After two years he was making $150,000 a year (equal to $350,000 now).

He wrote a book about how he did it and became a millionaire by the age of 23.

Chad Holmes

Fast forward a few years. This same man had invested all his money into real estate. Him and his business partner had over 10 million dollars of investments that they could not sell. The bank would not give them any more loans and they were in a pickle.

So one day, his business partner decided it would be a good idea to transfer their debts to our character’s house so that they could keep getting loans for the company.

It ended up being the worst move for them and they lost almost all the investments—save a little less than a million dollars.

But his house still had a 4 million dollar debt on it that needed to be paid off. His business partner moved out of state and never contacted him again.

Instead of being realistic and saying “Crap. I have 4 million dollars in debt, I should file bankruptcy and face the facts”. 

He was ignorantly and overly optimistic.

He got up, brushed himself off, and kept going.

10 years later he started another business doing car emission testing and within 1 year it was generating over a million dollars a year.

There are two more stories that are almost identical to these last 3. He lost almost everything he had—the last one being the real estate crash in 2008.

But every time, he got up, brushed himself off, and kept going—making his money back 5 to 10 times each time.

Being ignorant. And being overly optimistic…

I am blessed and lucky enough to have this man as my father.

Time after time I have seen him go through hell and fight his way out. The funny thing about it, you would never know he was in hell. With a smile on his face and a skip to his step, he never saw his life as it was but as it could be.

The worries and anxieties of the normal man bounce off him like water does on rubber.

He is the most overly optimistic person I have ever met.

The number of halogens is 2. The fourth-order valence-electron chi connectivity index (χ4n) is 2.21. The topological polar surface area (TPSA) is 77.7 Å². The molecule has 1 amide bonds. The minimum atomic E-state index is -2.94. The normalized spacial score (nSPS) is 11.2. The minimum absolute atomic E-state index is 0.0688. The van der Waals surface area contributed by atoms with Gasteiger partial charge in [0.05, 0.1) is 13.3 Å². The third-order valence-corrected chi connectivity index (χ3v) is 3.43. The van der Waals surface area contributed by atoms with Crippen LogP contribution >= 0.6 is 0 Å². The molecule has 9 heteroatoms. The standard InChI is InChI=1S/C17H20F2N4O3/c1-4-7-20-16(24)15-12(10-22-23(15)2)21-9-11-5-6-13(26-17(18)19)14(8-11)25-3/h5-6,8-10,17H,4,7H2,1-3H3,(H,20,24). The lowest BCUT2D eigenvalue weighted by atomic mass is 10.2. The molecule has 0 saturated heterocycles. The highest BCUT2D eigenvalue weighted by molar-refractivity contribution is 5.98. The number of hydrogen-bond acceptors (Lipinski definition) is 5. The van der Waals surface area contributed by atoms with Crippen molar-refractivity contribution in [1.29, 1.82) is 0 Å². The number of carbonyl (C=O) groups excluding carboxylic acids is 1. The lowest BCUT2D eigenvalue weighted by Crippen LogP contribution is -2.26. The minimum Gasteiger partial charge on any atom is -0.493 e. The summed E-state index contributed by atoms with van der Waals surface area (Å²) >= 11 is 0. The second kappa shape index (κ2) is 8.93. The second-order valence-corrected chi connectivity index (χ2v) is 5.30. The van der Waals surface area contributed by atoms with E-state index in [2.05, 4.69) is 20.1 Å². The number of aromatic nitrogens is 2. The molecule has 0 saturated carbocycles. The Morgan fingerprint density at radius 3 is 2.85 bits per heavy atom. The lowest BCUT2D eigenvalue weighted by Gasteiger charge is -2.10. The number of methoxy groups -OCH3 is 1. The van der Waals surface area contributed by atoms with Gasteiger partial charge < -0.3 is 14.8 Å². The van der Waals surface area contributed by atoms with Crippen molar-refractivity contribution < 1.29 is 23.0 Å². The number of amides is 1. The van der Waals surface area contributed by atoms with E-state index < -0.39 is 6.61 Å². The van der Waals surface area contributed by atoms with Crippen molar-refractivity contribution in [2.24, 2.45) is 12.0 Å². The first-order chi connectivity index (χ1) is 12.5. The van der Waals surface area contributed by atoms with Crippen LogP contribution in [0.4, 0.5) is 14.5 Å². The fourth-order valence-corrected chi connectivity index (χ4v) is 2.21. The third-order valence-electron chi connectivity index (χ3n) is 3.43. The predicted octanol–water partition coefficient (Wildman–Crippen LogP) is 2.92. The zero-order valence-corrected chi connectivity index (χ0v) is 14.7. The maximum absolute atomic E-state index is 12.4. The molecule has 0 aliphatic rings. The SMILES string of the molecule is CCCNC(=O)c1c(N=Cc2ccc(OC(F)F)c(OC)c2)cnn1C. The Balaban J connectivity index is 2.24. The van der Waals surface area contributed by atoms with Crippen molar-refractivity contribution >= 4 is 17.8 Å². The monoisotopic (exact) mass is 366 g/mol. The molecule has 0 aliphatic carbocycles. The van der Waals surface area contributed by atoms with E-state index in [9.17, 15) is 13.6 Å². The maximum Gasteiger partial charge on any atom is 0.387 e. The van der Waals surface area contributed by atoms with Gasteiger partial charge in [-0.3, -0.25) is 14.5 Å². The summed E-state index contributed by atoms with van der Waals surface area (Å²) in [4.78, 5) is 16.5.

I am so humbled I have him as my mentor and role model. And I hope I can have a fraction of his success one day.

The reason I tell you this story is because the path to having a million dollars in your bank account isn’t for realistic people.

You will face trial after trial. Get knocked on your ass time after time. The realistic thing to do would be give up and get a comfortable job in corporate America. But the one who gets up and pushes on is the one who gets the prize.

And maybe that prize is a million dollars.

Maybe it’s not.

No matter what, living your life ignorantly and optimistically is the only way to a successful life. Financially—but most importantly, emotionally.

Chad has interviewed over a 100 millionaires on his blog. You can read them all to get inspired.

Do you have an inspirational story to share, join in the discussion below.

Disclaimer. The views and opinions expressed here are those of the authors. They do not purport to reflect the opinions or views of Any content provided by our bloggers or authors is of their opinion and is not intended to malign any organization, company, individual, or anyone or anything.

For questions, inquiries and advert placements on the blog, please send an email to the Editor at ideasplusbusiness[at]gmail[dot]com. You can also follow on Twitter here and like our page on Facebook here. This website contains affiliate links to some products and services. We may receive a commission for purchases made through these links at no extra cost to you.